Carlin growled in frustration. Briefings on Nikolai Taurlum were always like this. They were vague and unlikely to yield any results. Unfortunately, Nikolai was the Empire’s number one target and every sighting had to be taken seriously. After all, he’d assassinated Carlin’s grandfather, the old Emperor. All the stops had been pulled out again. The seriousness of the mission had been reinforced by the presence of General Celerius. Carlin didn’t know why, but the sound of Anthony flipping pages made him equally as upset.
Carlin stripped down to his undershirt and pants and then waited impatiently for the men to return with his prize. Anthony meditated and wrote correspondence when he was bored, but Carlin just stewed. Until the men returned with an animal for him, he’d be without an activity to occupy his time.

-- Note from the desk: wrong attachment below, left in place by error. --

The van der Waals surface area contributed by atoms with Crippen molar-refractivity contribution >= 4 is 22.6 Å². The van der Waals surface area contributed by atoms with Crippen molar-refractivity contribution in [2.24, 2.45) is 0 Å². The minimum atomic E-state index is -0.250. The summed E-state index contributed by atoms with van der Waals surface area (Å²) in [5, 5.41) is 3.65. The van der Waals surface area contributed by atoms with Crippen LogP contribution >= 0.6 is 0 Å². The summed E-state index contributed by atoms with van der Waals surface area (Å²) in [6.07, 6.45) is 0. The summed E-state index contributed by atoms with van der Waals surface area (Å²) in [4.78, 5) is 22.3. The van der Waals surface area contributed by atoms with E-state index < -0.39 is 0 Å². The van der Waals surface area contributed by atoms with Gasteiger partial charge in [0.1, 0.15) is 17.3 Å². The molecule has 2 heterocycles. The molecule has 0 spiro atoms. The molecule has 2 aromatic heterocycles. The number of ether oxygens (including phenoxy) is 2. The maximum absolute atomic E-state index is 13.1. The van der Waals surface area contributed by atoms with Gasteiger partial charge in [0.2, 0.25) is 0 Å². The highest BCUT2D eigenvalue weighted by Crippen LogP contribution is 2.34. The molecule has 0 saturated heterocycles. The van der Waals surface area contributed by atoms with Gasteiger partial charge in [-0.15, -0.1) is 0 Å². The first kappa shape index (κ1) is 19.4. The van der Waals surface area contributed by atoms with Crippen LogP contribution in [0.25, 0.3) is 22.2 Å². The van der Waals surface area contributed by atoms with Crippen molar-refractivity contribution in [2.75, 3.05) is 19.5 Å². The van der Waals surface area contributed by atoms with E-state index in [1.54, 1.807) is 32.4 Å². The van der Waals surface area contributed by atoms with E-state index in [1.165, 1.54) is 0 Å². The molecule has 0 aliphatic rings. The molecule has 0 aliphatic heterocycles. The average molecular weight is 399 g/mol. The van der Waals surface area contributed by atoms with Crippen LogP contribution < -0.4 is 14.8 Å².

Steven Celerius and Paul Blackmore entered their tent about an hour later, while Carlin was doing push-ups. “May we interrupt your workout?” Steven asked.
“Absolutely,” Anthony said, finishing a letter. “We’d love an interruption.”
“I’ve scoped out some trails for us to use tomorrow,” Paul said as he sat on a crate and leaned back against a stack of provisions. “I’d suggest that we bring ten men and leave ten behind to defend the camp.”
“You really think we’re going to find Nikolai Taurlum living in a hut in the woods?” Carlin asked.
“It’s more likely than finding him in the city sewers,” Steven said.
The wall of the tent was pulled open and a nervous cadet poked his head in. “Sergeant Carlin, we have what you requested.”
Carlin tried to keep his cool, but he knew he was about to get a scolding. “Can you come back later?”
General Celerius went to the wall of the tent and pulled the cloth fully to the side. This revealed two men pulling a massive buck by a rope that was tied to its legs. “This has always been a ridiculous and needless action,” Steven said. “Take the buck away and have it cooked.”